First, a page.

Transcript for Is Your Veterinarian Being Honest With You?
Reporter: Say hello to maeby. This lovable mutt is coming to visit us at abc news headquarters for a very special assignment. Hey, welcome to abc. Thank you. We're excited to be here. Reporter: We're going to make maeby a star. No, not that kind of star. We're sending this brave 5-year old pooch undercover into a place dogs fear the most -- the veterinary clinic. We wanted to find out if what this man says about the veterinary business is true -- that some vets, out to make a buck, sell unnecessary shots, tests and procedures to unsuspecting pet owners. I'm clearly not making friends within the veterinarian industry. But I feel I'm saying things that need to be said that aren't being said. Reporter: Andrew jones worked as a vet for 17 years until he quit the industry after a dispute with his medical board over marketing issues. He's now revealing what he calls veterinary secrets online. As a young veterinarian in british columbia working at a clinic, jones says he got an early lesson about upselling after telling a pet owner just to monitor a lump on their dog. Jones says the clinic owner quickly clued him in on the effectiveness of using the dreaded "c" word. The practice owner said, no, that's not how you do it. What you need to do is get that dog back in. Reporter: And what did he tell that pet owner? He said that it might be cancer. And it's usually the "c" word -- pet owners get really concerned. Reporter: Was it cancer? No, it was a benign fatty tumor. Reporter: Throughout his career, jones says he discovered a dark reality about some veterinarians in the u.S. And canada, including himself. They feel that pressure of, I've got these overhead costs to make, and that's where your judgment gets clouded. Reporter: Jones says under pressure from bosses, he ordered services that were not needed. Did you feel that you might get fired if you didn't do that? No question. And, if I didn't meet this certain target, then yeah, my employment was at threat. Reporter: But jones tells us even when he owned his own clinic, he, at times, continued upselling, admitting to using the teeth-cleaning come-on. So for instance, seeing a dog that has a little bit of tartar, then I might say, I think your dog should have a dental cleaning. It's obviously more profitable for the practice. Reporter: Do vets really push unneeded services as jones claims? Well, that brings us back to our undercover canine, maeby. We decide to send a healthy dog -- which maeby certainly appears to be -- into vet clinics to see what tests and treatments are recommended. To make sure that maeby is in good shape, her owner, katrina, takes her to this manhattan clinic for a thorough checkup with a well-respected vet. Hello, sweetie. Her teeth are very clean and i can tell that you're paying some attention to keeping her teeth clean. Reporter: According to dr. Rebecca campbell, maeby is completely healthy. So we send her undercover into vet clinics for a routine exam. Most of the places found that maeby is just fine. Except for a tiny bit o tartar, I think she's good. But check out what we heard during an exam at this clinic in new jersey. Reporter: The vet takes a quick look at maeby's teeth. There's a little bit of tartar buildup back there. And you can't brush it back there. Reporter: After the owner asks what she should do, the vet recommends an annual teeth cleaning -- for dogs that means going under general anesthesia. I mean, she could have a lot worse stuff going on, and I'd never see it unless she was under anesthesia. Reporter: The clinic later gives us maeby's exam report which indicates she has dental disease. The cost of that recommended teeth cleaning under general anesthesia -- $250. You say dentistry is the up-sell. It is the big up-sell. VERY MUCH, ON the McDonald's equation of, would you like fries with that? Reporter: The vet later stood by her advice, saying that larger dogs over the age of four can benefit from a cleaning and risks posed by anesthesia are minimal. For another perspective, we turn to dr. Marty becker, one of the country's leading experts in veterinary care. I wouldn't recommend the cleaning unless it needed it. If it does not have periodontal disease, there's no use putting it through the risk of anesthesia. Reporter: Because doing things that a dog doesn't need can be dangerous. Absolutely can be dangerous. Reporter: Another big ticket item on vet bills are vaccination costs. And jones says some vets can be quick when it comes to pushing the shots. Every year, pet owners get those reminder cards that their animals are due for a vaccination. But what many vets apparently fail to disclose is that according to the latest guidelines, most of the required vaccines only need to be given once every three years. A lot of people are still into giving them every year, but that is not the recommended protocol by the american veterinary medical association. Reporter: To find out what vets recommend about vaccinations, we bring in another undercover dog, a five-year old pitbull mix named honey. Her owner, alison, says honey's up to date on all of her vaccines. Reporter: But without even asking about honey's vaccination status, this vet orders up a regimen of shots. Did you bring the shots in? She's getting shots? Reporter: Shots? D reminthe vet this is just a checkup. Oh, okay. I was told annuals. Okay. When were we last vaccinated? It was two years ago. She had rabies and distemper. Okay. I think she's okay. Distemper is typically an annual vaccine. Reporter: But industry guidelines say the vaccine for distemper, a viral disease, is good for three years. The clinic later told us that a vet's individual judgment is just as important. So what else happened with our pretty pitbull, who was checked out as being in good shape? Well, honey also received a finding of dental disease from a clinic and a recommendation for a $300 teeth cleaning under general anesthetic. So, you would definitely recommend a dental cleaning? Definitely recommend it. Reporter: When we later called the clinic, nobody would answer our questions about the proposed treatment. In the end, both of our undercover dog owners could have incurred hundreds of dollars for potentially unnecessary treatments. Jones says what ultimately drives pet owners to pay up is their deep love for their animals. Do you think some vets take advantage of pet owners who just really don't know any better? Of course. Because you can. I mean, because you're preying on their emotion. Reporter: When we asked the industry association about upselling allegations, they said it's up to pet owners to decide whether to follow a vet's recommendation. At the end of the day, jones says the vast majority of vets are ethical and try to do the right thing. Still, he says pet owners need to walk into a clinic with their eyes wide open. They're not just going to a veterinarian clinic, they're going to a business. So start to really question stuff that is recommended or advised. And you really can take charge of your own pet's health.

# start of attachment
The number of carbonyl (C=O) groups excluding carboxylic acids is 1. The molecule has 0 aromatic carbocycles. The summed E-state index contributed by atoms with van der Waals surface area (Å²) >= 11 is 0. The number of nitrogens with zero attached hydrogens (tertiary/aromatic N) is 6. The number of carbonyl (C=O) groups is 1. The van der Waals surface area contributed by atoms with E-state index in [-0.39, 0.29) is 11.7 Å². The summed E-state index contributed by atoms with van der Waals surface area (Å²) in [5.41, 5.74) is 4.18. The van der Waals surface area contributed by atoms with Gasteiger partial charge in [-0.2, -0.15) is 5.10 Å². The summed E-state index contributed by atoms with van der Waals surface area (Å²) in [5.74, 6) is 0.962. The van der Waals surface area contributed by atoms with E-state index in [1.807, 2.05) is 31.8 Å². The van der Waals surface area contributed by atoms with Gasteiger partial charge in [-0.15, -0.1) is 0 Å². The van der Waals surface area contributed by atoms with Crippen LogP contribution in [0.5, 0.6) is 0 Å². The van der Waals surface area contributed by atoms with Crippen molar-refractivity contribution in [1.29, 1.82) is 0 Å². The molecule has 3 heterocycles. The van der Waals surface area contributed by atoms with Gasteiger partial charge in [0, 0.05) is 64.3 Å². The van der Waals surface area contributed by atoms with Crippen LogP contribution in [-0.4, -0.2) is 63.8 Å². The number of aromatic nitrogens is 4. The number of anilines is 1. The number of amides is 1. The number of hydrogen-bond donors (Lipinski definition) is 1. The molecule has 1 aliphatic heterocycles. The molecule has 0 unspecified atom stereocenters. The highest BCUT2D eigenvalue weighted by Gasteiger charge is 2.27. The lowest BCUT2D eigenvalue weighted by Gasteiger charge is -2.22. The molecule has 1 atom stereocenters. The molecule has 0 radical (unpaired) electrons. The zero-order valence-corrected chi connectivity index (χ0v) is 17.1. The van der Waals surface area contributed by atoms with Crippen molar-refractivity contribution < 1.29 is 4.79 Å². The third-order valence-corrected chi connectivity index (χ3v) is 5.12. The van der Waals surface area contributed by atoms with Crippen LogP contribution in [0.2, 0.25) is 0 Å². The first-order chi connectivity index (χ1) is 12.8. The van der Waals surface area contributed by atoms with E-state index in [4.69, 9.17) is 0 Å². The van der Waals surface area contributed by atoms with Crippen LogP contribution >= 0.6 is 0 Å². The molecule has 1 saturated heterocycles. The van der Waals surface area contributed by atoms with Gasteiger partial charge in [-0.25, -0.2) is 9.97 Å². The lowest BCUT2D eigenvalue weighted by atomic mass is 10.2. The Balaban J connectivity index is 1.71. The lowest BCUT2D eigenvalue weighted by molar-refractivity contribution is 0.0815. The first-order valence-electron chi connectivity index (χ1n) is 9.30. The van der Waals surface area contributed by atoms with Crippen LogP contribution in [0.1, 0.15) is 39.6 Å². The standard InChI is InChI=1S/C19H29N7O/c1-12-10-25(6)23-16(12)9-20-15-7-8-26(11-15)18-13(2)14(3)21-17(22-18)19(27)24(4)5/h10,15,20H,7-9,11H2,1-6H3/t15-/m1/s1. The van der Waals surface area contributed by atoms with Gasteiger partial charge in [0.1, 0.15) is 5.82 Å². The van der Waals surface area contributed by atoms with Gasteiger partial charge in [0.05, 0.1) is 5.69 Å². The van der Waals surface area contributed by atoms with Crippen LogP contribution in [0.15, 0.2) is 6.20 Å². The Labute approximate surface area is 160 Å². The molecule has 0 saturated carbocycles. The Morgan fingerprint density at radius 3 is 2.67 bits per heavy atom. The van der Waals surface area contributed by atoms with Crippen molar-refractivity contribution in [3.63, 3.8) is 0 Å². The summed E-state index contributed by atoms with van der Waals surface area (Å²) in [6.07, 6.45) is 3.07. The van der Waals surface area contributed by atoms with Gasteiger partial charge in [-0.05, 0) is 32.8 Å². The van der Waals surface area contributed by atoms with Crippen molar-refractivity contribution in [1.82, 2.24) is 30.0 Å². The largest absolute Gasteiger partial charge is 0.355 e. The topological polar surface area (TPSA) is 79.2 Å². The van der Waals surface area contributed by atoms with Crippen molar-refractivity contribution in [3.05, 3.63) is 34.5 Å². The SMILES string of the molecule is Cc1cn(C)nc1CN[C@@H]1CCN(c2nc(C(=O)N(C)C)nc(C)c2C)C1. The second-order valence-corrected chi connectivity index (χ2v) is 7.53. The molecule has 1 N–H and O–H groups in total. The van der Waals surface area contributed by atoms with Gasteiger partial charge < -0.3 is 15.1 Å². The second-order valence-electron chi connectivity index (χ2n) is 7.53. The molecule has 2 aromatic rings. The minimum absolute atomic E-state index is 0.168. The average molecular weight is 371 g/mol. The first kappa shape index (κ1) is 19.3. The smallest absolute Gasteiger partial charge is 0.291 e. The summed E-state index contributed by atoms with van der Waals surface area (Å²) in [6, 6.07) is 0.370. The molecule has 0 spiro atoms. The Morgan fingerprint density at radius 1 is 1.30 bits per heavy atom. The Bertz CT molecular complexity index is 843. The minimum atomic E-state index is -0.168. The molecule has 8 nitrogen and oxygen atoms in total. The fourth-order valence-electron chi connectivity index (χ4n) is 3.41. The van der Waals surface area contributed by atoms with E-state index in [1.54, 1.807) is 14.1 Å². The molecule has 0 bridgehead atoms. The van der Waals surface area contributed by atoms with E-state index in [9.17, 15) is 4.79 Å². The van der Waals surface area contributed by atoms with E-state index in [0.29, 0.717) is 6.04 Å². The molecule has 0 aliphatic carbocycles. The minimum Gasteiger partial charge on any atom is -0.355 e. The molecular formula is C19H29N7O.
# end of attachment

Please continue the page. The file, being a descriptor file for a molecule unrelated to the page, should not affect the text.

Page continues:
This transcript has been automatically generated and may not be 100% accurate.